War crimes probe driving Israeli-Palestinian tension, US warns

The Biden administration’s attitude towards the International Criminal Court tribunal may be hardening

View of the court at the start of the appearing of alleged leaders of Central African Republic militias, Alfred Yekatom and Patrice-Edouard Ngaissona before the International Criminal Court (ICC) in The Hague, Netherlands, February 16, 2021.  ICC-CPI/Handout via REUTERS ATTENTION EDITORS THIS IMAGE HAS BEEN SUPPLIED BY A THIRD PARTY. MANDATORY CREDIT

The US on Friday criticised the International Criminal Court for extending its jurisdiction to cover Palestinian lands, saying investigations there would deepen the long-standing enmity between Israelis and Palestinians.

Washington’s deputy UN envoy Richard Mills said the court's ruling earlier this month to expand its jurisdiction over occupied Palestinian territories would “increase tension” between the neighbours and “undercut” efforts towards an elusive peace deal.

His comments suggest a hardening of the Biden administration’s view of the court and follow revelations that Israeli Prime Minister Benjamin Netanyahu urged US President Joe Biden not to lift sanctions on court officials imposed by the previous Trump administration.

The court move to extend its jurisdiction over the West Bank, East Jerusalem and Gaza was made in spite of the “serious legal and factual questions that surround its ability to do so”, Mr Mills said at virtual UN Security Council talks.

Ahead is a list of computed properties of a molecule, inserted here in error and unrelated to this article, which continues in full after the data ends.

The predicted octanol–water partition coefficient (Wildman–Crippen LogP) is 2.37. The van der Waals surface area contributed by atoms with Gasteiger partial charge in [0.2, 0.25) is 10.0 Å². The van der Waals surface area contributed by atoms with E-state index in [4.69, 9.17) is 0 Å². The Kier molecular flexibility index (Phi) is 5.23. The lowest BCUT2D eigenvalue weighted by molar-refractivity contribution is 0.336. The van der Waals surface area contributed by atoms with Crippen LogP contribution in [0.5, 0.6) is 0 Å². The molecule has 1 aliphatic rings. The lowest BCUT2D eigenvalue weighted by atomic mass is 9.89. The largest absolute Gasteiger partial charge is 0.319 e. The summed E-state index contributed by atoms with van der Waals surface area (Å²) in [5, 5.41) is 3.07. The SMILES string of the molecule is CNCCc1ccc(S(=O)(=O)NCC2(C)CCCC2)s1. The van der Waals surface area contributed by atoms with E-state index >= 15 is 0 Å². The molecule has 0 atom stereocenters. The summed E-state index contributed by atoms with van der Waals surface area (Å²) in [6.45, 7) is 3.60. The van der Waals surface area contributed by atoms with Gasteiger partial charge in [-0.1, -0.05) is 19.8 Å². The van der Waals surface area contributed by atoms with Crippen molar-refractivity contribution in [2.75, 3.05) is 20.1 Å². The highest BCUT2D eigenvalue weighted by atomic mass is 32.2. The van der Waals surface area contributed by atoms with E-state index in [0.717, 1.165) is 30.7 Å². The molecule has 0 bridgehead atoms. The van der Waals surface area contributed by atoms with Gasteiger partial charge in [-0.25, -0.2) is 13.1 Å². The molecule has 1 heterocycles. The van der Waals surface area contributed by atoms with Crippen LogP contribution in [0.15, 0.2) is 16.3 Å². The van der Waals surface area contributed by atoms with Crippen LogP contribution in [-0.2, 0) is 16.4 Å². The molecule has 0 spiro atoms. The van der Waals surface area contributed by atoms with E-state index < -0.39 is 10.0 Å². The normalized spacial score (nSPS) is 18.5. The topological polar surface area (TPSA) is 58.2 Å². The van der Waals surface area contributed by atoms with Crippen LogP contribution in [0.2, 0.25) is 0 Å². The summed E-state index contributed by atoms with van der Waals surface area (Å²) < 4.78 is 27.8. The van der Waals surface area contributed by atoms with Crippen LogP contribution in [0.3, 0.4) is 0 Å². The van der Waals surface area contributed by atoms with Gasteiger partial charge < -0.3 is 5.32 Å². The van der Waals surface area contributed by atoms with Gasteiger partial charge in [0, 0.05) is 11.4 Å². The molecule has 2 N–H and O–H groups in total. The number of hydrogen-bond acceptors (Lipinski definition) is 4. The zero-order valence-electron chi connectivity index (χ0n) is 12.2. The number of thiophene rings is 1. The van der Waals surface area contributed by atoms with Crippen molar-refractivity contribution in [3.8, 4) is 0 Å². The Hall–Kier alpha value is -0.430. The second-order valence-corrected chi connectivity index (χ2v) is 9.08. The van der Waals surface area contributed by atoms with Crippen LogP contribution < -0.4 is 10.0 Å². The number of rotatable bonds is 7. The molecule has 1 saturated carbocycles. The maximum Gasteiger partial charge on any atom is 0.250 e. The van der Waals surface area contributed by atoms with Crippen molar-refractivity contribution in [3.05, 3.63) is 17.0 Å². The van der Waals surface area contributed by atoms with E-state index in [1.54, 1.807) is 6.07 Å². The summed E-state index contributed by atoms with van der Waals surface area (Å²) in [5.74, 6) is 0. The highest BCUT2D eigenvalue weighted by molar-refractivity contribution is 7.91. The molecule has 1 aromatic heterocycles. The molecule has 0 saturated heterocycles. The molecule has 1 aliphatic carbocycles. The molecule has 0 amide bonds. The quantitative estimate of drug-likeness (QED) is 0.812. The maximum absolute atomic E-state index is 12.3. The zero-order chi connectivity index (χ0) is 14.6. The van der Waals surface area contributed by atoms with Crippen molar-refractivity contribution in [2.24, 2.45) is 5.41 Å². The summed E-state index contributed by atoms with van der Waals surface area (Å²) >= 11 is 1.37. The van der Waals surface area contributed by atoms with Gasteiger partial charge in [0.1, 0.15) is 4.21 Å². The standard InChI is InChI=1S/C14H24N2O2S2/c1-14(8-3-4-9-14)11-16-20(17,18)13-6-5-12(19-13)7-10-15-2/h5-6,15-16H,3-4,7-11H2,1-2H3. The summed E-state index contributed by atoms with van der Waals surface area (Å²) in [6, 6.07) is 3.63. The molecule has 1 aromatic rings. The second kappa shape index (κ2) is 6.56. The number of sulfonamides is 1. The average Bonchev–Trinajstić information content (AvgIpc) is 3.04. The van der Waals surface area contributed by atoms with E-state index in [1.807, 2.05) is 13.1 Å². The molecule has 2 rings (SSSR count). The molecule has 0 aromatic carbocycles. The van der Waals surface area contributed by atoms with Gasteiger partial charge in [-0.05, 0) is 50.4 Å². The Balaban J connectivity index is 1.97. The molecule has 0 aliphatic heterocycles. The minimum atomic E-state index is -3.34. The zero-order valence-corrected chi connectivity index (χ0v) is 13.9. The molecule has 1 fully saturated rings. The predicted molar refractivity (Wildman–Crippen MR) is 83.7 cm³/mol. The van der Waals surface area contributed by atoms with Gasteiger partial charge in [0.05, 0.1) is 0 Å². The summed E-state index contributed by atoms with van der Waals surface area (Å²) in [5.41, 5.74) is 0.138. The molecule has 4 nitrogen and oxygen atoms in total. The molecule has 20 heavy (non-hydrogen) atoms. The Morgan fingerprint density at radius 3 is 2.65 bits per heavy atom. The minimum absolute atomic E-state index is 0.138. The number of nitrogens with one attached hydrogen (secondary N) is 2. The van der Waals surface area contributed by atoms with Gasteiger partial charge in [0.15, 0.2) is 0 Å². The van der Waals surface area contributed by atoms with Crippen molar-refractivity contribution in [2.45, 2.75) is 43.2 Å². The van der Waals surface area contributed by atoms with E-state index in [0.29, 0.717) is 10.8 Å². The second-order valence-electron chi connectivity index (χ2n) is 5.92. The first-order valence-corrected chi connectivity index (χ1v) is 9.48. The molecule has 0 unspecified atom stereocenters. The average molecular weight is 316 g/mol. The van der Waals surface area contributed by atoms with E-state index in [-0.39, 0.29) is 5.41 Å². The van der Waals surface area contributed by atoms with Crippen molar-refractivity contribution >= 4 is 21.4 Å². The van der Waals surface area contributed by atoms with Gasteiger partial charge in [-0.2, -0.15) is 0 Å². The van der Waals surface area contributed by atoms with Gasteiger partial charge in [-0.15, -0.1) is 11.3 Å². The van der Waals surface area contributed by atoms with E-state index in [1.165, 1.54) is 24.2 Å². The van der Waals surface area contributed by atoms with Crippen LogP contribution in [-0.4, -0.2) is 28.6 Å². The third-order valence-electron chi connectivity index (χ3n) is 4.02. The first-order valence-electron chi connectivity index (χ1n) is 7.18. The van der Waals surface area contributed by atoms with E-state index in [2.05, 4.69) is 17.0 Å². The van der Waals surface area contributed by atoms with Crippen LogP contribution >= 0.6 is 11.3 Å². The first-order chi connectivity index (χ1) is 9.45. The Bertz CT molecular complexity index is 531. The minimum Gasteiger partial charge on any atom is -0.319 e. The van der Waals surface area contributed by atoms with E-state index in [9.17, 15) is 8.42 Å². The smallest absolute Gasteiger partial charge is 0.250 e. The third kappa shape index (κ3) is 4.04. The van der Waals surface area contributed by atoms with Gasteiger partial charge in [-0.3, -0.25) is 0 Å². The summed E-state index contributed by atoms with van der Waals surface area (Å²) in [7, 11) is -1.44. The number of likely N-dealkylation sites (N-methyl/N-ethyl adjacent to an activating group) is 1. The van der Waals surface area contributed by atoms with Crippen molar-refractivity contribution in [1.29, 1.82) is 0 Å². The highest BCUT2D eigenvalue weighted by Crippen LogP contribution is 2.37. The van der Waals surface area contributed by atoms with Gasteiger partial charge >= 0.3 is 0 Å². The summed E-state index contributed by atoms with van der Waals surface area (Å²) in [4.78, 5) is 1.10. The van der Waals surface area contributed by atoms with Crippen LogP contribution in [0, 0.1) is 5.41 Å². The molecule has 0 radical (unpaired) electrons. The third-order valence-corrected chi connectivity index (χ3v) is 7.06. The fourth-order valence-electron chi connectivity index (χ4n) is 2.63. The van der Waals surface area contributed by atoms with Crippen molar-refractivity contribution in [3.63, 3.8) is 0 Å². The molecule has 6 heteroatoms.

“Such actions against Israel at the [court] increase tension and undercut efforts to advance a negotiated two-state solution.”

US State Department spokesman Ned Price expressed “serious concerns” after the Hague-based court made its February 5 ruling, which paved the way for investigations into war crimes committed by both Israelis and Palestinians.

Mr Mills’s comments at the UN on Friday used tougher language and came after the call from Mr Netanyahu, according to news outlet Axios.

The Biden administration had said it was reviewing the Trump-era sanctions, which were made in retaliation for the tribunal launching investigations into the Afghan and the Israeli-Palestinian conflicts.

Neither Israel nor the US is an International Criminal Court member and both countries have sought to shield their citizens from prosecution by the court. Still, Washington has at times supported the tribunal’s work in some countries.

Afghanistan and the Palestinian Authority are members of the court.

Tension over the court’s jurisdiction and possible atrocity probes into Israelis and Americans have presented an early challenge for the Biden administration, which says it wants to re-engage with the UN and other multilateral bodies.

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